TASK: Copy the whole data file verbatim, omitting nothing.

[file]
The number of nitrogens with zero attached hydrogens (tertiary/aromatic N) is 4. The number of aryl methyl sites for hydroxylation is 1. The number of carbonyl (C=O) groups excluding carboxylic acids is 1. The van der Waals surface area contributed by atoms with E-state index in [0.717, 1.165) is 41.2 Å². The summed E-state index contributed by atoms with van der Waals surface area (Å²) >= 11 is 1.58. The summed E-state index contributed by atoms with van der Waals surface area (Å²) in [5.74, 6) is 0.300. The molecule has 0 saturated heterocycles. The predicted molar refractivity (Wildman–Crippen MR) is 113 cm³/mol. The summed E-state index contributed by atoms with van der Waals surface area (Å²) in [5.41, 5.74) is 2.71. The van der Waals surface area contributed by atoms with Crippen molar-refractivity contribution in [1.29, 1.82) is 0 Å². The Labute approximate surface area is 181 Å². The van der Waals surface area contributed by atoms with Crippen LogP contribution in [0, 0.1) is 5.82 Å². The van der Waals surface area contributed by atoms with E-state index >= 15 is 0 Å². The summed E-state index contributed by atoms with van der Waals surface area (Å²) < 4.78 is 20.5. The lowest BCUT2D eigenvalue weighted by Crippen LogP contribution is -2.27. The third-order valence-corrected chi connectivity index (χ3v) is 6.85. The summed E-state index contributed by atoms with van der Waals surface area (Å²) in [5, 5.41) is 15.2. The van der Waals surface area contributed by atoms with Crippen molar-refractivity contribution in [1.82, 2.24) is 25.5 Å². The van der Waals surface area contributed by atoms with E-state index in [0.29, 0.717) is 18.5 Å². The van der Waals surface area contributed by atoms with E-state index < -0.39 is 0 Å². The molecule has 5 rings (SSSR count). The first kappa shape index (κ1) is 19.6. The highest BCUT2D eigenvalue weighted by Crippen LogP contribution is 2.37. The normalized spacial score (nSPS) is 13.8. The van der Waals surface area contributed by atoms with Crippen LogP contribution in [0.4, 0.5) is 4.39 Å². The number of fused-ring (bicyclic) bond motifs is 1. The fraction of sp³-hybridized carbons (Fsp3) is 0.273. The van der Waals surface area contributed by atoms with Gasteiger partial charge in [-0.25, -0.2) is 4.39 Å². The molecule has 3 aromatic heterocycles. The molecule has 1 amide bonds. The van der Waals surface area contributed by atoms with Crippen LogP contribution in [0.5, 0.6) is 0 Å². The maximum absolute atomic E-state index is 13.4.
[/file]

The number of nitrogens with zero attached hydrogens (tertiary/aromatic N) is 4. The number of aryl methyl sites for hydroxylation is 1. The number of carbonyl (C=O) groups excluding carboxylic acids is 1. The van der Waals surface area contributed by atoms with E-state index in [0.717, 1.165) is 41.2 Å². The summed E-state index contributed by atoms with van der Waals surface area (Å²) >= 11 is 1.58. The summed E-state index contributed by atoms with van der Waals surface area (Å²) in [5.74, 6) is 0.300. The molecule has 0 saturated heterocycles. The predicted molar refractivity (Wildman–Crippen MR) is 113 cm³/mol. The summed E-state index contributed by atoms with van der Waals surface area (Å²) in [5.41, 5.74) is 2.71. The van der Waals surface area contributed by atoms with Crippen molar-refractivity contribution in [1.29, 1.82) is 0 Å². The Labute approximate surface area is 181 Å². The van der Waals surface area contributed by atoms with Crippen LogP contribution in [0, 0.1) is 5.82 Å². The van der Waals surface area contributed by atoms with E-state index >= 15 is 0 Å². The summed E-state index contributed by atoms with van der Waals surface area (Å²) < 4.78 is 20.5. The lowest BCUT2D eigenvalue weighted by Crippen LogP contribution is -2.27. The third-order valence-corrected chi connectivity index (χ3v) is 6.85. The summed E-state index contributed by atoms with van der Waals surface area (Å²) in [5, 5.41) is 15.2. The van der Waals surface area contributed by atoms with Crippen molar-refractivity contribution in [1.82, 2.24) is 25.5 Å². The van der Waals surface area contributed by atoms with E-state index in [0.29, 0.717) is 18.5 Å². The van der Waals surface area contributed by atoms with E-state index < -0.39 is 0 Å². The molecule has 5 rings (SSSR count). The first kappa shape index (κ1) is 19.6. The highest BCUT2D eigenvalue weighted by Crippen LogP contribution is 2.37. The normalized spacial score (nSPS) is 13.8. The van der Waals surface area contributed by atoms with Crippen LogP contribution in [0.4, 0.5) is 4.39 Å². The number of fused-ring (bicyclic) bond motifs is 1. The fraction of sp³-hybridized carbons (Fsp3) is 0.273. The van der Waals surface area contributed by atoms with Gasteiger partial charge in [-0.25, -0.2) is 4.39 Å². The molecule has 3 aromatic heterocycles. The molecule has 1 amide bonds. The van der Waals surface area contributed by atoms with Crippen LogP contribution in [0.5, 0.6) is 0 Å². The maximum absolute atomic E-state index is 13.4.